‘No, sir,’ Elinor said quickly. ‘I shall not stay. I do not want to hear your explanation. Perhaps you have business with Mr Palmer. I am sorry, but he is away at the moment.’
‘I do not know Mr Palmer and I have no business with him,’ Willoughby said. ‘I came as soon as I heard the terrible news about your sister. Please, let me explain why I am here, Miss Dashwood.’
Elinor sat down.
‘Then please be quick, sir,’ she said. ‘My sister needs me and I have no time to talk to you.’
‘The servant told me that your sister is now out of danger. Is that true? Is she a little better? For God’s sake, tell me if that is true or not!’ Willoughby cried. His face was pale and his eyes were wide and dark.
‘We hope that it is true,’ Elinor said quietly.
Willoughby stood up and began to walk about the room. Then he stopped and turned towards Elinor.
‘Tell me, Miss Dashwood,’ he said. ‘What do you think about me? Am I bad or stupid?’ He laughed suddenly. His face had now become red.
Willoughby was speaking very strangely. Elinor began to think that he was drunk.
‘Mr Willoughby, I think that you should go home and rest,’ Elinor said, frowning.
‘No, Miss Dashwood, I am not drunk,’ he said. ‘I have come here for a very good reason. I am very, very sorry. I have come here to make an apology and explain my behaviour to your sister. Perhaps, in time, she may even forgive me.’
‘Marianne has already forgiven you,’ Elinor replied. ‘She forgave you long ago.’
‘Then you must listen to me, Miss Dashwood. Last autumn, I had to spend some time in Devon — at Allenham Court, with Mrs Smith. Then I met your sister. Her interest in me was very flattering and I did my best to please her.’
‘I have heard enough,’ Elinor said coldly. ‘I cannot listen to you anymore.’
‘But you must,’ Willoughby replied, ‘I have to tell you everything now.
‘I am a gentleman, but I have never had much money of my own. My friends have always been much richer than me. When I was with them, I spent money freely and I soon had many debts.’
‘I was not going to inherit Mrs Smith’s money for many years, so I decided that I must marry a rich woman. I had no thought of marrying anyone like your sister. That was not possible. But Marianne is very beautiful and I began to grow very fond of her. I fell in love — I could not help it.’
‘Then you did have feelings for Marianne,’ Elinor said.
‘The hours that I spent with your sister, were the happiest of my life,’ Willoughby said. ‘But then something happened that changed everything. Mrs Smith heard a story about me. She heard about someone — a lady — whom I… But I believe that you have been told everything, Miss Dashwood,’ Willoughby said.
‘Yes, I have heard it all,’ Elinor said angrily. ‘You left a young, pregnant girl alone, and without money. You behaved very badly towards that poor girl. She had no one to help her. It was a wicked thing that you did.’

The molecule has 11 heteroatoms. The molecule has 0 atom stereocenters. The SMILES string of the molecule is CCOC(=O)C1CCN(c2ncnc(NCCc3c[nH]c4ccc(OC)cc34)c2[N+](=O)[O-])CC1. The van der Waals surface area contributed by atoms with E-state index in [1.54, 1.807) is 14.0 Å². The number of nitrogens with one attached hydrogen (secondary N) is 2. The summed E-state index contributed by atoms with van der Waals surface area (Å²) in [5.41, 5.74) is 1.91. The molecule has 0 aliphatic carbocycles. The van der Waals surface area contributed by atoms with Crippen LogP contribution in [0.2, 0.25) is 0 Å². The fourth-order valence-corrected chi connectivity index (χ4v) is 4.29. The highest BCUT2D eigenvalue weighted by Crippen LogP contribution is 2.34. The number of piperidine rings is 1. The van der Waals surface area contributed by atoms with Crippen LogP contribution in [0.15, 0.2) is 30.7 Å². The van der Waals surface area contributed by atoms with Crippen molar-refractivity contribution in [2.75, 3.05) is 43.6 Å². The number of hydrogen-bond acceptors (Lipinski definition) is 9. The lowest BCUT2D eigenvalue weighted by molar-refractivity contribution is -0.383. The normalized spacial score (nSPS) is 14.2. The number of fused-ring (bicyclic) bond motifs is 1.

‘Remember who told you that story!’ Willoughby cried. ‘Colonel Brandon is no friend of mine!’
‘You should be ashamed!’ Elinor answered. ‘You treated that girl badly and you treated my sister badly too. You deceived them. You flattered them and made them love you. Marianne loved you and she believed your flattery. By then, Eliza Williams had no hope and no friends. You knew that, but you did nothing to help her.’
‘I did not know that Eliza was in trouble,’ Willoughby said quickly. ‘I had forgotten to give her my address and she could not write to me.
‘Mrs Smith thought the worst of me too,’ Willoughby went on. ‘She is an old woman and she does not understand a young man’s feelings. She said that she would forgive me, if I married Eliza. I could not do that. So Mrs Smith sent me away. She told me that I would never inherit her money.
‘Miss Sofia Grey was very rich and I decided to marry her,’ Willoughby said. ‘She was pleased to get a husband. That is all. We do not love each other.’
‘Miss Grey is now your wife,’ Elinor said quietly. ‘Please don’t speak about her in that way. You have made two young women unhappy — first Eliza and then my poor sister. You were cruel to Marianne when you said goodbye to her at Barton. You were cruel to her again in London, in front of her friends and many other people. Your last letter to Marianne was the cruellest thing of all. You have not behaved like a gentleman, Mr Willoughby.’
‘My wife made me write that letter,’ Willoughby said. ‘She was angry and jealous. Oh, why did I leave Marianne for her?’
‘You have already told me why,’ Elinor said. ‘Do not say that your wife is the reason for your bad behaviour. Perhaps you have been foolish, rather than wicked. But you have hurt my sister terribly. She has been very unhappy.’
‘Then please tell your sister that now I am unhappy too,’ Willoughby replied. ‘I still love Marianne. I came here tonight because I met Sir John Middleton in London. He told me that Marianne was dying. Mrs Jennings had written to tell him the news. You must tell Marianne everything that I have told you tonight.’